How good are you at staying on task? At self-monitoring your writing schedule? If you’re like me, then the answer to these questions is not as good as you’d like to be.
How about accountability? I know I’m better at that.
When I have a meeting with either my writing group or with my critique partner, I know I have to get writing done so they have something to read … and I do it. A chapter or two is a bite size chunk and very do-able. Even more so when you know others are counting on you to have it done for their critiquing pleasure. Not some faceless editor on the other side of the country, but a real live person who will be looking at you with their hand out waiting for you to give them what you promised.
When left to my own devices, I can find a million ways to frivol away my writing time on non-writing activities or even writing activities that are not writing. But, when I have a weekly or bi-monthly meeting arranged with a certain expectation of productivity to accomplish, I get-r-done!
Sure, the meetings take time and that is always a precious commodity, but when weighed against my productivity when I’m not accountable, they are worth it. Period.
What about goal setting? I’m not always great, but definitely better if I have a daily goal written down and ‘staring’ at me. I’m a list maker, to the point of neurosis, so if I have a daily to-do list that says ‘write X number of words’ or ‘write X scene’ today, I will make it happen more times than not.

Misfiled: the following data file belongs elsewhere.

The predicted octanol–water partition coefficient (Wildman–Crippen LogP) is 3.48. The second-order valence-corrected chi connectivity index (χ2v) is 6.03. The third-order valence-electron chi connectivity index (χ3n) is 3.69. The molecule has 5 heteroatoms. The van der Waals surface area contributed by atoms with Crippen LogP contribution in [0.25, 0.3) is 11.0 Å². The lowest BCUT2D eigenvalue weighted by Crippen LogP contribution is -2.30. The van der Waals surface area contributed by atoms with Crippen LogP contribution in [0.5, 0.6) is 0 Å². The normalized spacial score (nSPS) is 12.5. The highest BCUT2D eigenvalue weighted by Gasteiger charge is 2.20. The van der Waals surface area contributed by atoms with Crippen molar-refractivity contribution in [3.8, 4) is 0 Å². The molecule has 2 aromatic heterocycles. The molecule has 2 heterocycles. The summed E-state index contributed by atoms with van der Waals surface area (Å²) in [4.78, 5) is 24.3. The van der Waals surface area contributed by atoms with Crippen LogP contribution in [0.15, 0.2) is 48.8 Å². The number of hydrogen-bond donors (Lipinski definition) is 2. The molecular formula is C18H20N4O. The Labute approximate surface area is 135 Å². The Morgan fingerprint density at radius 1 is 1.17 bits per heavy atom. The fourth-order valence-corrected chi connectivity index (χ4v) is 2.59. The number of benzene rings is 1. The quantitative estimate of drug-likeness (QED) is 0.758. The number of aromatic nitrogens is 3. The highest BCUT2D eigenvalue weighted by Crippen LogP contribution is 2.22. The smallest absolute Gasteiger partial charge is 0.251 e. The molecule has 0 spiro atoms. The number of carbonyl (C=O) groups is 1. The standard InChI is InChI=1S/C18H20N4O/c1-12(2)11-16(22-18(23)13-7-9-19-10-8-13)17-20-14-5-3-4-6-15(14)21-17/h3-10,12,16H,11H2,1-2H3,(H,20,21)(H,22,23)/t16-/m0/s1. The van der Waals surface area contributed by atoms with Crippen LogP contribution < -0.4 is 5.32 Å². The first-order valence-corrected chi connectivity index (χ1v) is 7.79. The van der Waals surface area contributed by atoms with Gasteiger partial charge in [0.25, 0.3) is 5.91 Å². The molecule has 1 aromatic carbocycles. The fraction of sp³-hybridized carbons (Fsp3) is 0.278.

Sometimes deadlines may feel overwhelming, so smaller writing goals are easier to accomplish. It’s often more productive to say, ‘I will write this chapter today or this week’, than it is to say and accomplish, ‘I will write this book in the next six months’. That seems so far out there and so much to do, even insurmountable, especially to those who are new or new-ish.
It’s November and that means NaNoWriMo, and many are out there writing their way towards that 50k goal. Some by having a daily word count goal, others by just writing their asses off every chance they get in bursts of productivity. I do better on this one when I have a daily goal, but I have yet to ‘win’ and reach that 50k goal. I think it’s lack of preparation, but that’s another post.
Do you find that goals and groups keep you on task? What other ways do you maintain your accountability?
The goal groups and writing groups help me connect with other writers, and I wouldn’t be as far as I am without them. Our fictorians goal group has been one of my favorites, and probably the only one I’ve stuck with for so long. I feel like I have friends here, and I want to be telling them good news as often as possible.
I feel the same about this group 🙂
The right group can definately help. But just like any relationship, it needs to be a good one. I love being a Fictorian!
Having a deadline is a big help. I agree, I love the Fictorians goal group. Keeps me focused every week. Other writing groups tend to wane after a while, so it can often be a process of constant re-discovery or re-dedication to goals.
So true, Frank! I dislike the slacking off periods, but I love the rediscovery/re-invigorating process 🙂